WASHINGTON -- Six months ago, Rick Tyler quit Newt Gingrich cold turkey. He left the former speaker's entourage after 12 years of serving as his spokesman -- part of a mass exodus of campaign aides who had decided that Gingrich was not only unmanageable but unelectable. Now he and Gingrich are allies again.
That's news because Tyler can help Gingrich with a constituency he desperately needs to win over in the Iowa caucuses: evangelical Christians.
Tyler quit at a time when the candidate seemed self-destructive at best. Gingrich had taken cruises instead of campaigned, refused to assemble a ground game in key states, and seemed more focused on spending money on his wife's jewelry than spending time raising contributions for 2012. Among those who left was campaign adviser David Carney, who soon resurfaced as the key adviser to Texas Gov. Rick Perry's campaign.
"We got buried in an avalanche," said Tyler. "I kind of lost perspective. I didn't think Newt could dig out. But I was wrong."
And here is the kicker: Six months after Tyler quit the Gingrich campaign, the former aide is in a position to help his former boss with a crucial constituency -- evangelical Christians -- as a top adviser to a Christian activist movement called The Response. Six months ago, The Response drew 30,000 conservative Christians to a rally in Houston. The star of that show was Perry, then at the beginning of a meteoric rise that has since crashed to earth.
On Dec. 6 in Cedar Rapids, Iowa, The Response will hold its next event. As in Houston, Tyler is a key organizer, adviser and publicist. Although all the GOP candidates are invited, and several are changing their schedules to get there, the one most likely to benefit could be the man Tyler used to work for.
Whatever else he does in Iowa, Gingrich needs as many chances as he can get to tell his personal story -- the mistakes, shall we say, and efforts at redemption -- before a crowd of evangelicals. In the state's 2008 caucuses, evangelicals comprised an estimated 40 percent of GOP caucus goers. Gingrich will get that chance again on Dec. 6.
As if in prelude to that event, an influential group of Iowa evangelicals called the Family Leader named the four GOP candidates that it could potentially endorse. Most significantly, one of them was Gingrich, despite the "personal baggage" he carries from his three marriages and hypocritical infidelity during the time he was leading the drive to impeach President Bill Clinton.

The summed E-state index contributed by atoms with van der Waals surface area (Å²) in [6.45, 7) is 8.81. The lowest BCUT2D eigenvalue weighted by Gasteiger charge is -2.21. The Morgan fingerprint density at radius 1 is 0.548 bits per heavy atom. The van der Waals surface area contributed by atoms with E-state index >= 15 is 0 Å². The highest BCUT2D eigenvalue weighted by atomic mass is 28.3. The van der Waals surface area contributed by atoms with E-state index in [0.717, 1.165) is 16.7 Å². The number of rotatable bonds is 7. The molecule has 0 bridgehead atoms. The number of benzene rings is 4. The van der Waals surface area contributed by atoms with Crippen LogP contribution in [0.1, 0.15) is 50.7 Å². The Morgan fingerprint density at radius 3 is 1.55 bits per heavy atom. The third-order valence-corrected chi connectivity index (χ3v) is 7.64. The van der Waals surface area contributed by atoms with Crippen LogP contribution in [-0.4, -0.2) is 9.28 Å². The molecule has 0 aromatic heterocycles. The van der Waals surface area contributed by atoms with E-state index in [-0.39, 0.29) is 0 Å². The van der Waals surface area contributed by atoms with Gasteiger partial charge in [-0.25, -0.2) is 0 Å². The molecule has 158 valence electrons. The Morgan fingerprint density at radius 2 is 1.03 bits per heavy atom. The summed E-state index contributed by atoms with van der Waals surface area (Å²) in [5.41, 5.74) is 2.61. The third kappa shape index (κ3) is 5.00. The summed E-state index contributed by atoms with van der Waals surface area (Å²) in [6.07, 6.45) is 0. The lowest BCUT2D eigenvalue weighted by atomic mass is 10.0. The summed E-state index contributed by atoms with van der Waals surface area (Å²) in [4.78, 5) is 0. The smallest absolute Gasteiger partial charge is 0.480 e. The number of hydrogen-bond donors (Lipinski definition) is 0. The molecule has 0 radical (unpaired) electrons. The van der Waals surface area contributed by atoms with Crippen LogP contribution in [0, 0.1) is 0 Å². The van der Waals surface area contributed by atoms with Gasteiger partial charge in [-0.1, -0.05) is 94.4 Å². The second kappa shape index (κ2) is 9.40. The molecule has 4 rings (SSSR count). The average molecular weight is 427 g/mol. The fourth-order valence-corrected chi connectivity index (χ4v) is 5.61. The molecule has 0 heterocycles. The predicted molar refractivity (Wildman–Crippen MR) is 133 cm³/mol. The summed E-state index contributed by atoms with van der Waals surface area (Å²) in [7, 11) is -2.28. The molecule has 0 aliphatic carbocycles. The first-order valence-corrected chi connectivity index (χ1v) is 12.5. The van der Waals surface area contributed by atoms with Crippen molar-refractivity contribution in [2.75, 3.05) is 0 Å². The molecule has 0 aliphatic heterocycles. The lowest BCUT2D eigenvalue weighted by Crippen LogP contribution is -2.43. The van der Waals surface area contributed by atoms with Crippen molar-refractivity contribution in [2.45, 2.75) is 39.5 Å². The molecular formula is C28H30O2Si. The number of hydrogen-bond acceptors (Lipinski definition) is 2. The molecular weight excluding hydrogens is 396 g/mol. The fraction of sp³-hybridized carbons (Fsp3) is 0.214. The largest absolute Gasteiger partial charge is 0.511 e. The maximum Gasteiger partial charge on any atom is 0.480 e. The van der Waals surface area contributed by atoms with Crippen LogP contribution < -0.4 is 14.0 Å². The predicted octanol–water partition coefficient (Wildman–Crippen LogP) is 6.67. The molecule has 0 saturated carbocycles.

"Evangelicals believe in the idea of forgiveness," said Tyler, "and that may go for Newt." Gingrich has been frank about his past transgressions, Tyler noted. He seems to be happily married to his third wife, Callista (the jewelry recipient). He has also converted to Catholicism, a move that Tyler and others said will not cost him among evangelical Protestants, who have increasingly made common cause with conservative Catholics on issues such as abortion.
Tyler met recently with 400 pastors in Iowa to encourage them to step up their discussion of political events and to give "election sermons" about topics of the day. Gingrich was one of those invited to speak to the ministers. Tyler is also working on voter registration drives in evangelical churches.
The next stop is Cedar Rapids, where more than a thousand are expected to gather to hear GOP candidates. It will be another reunion between Gingrich and his once-estranged spokesman. "At the event with the pastors, Newt called out to me in the crowd and said very nice things," Tyler recalled. "He didn't have to do that, but he did."
In fact, Newt did have to do that, and it was a shrewd thing to do.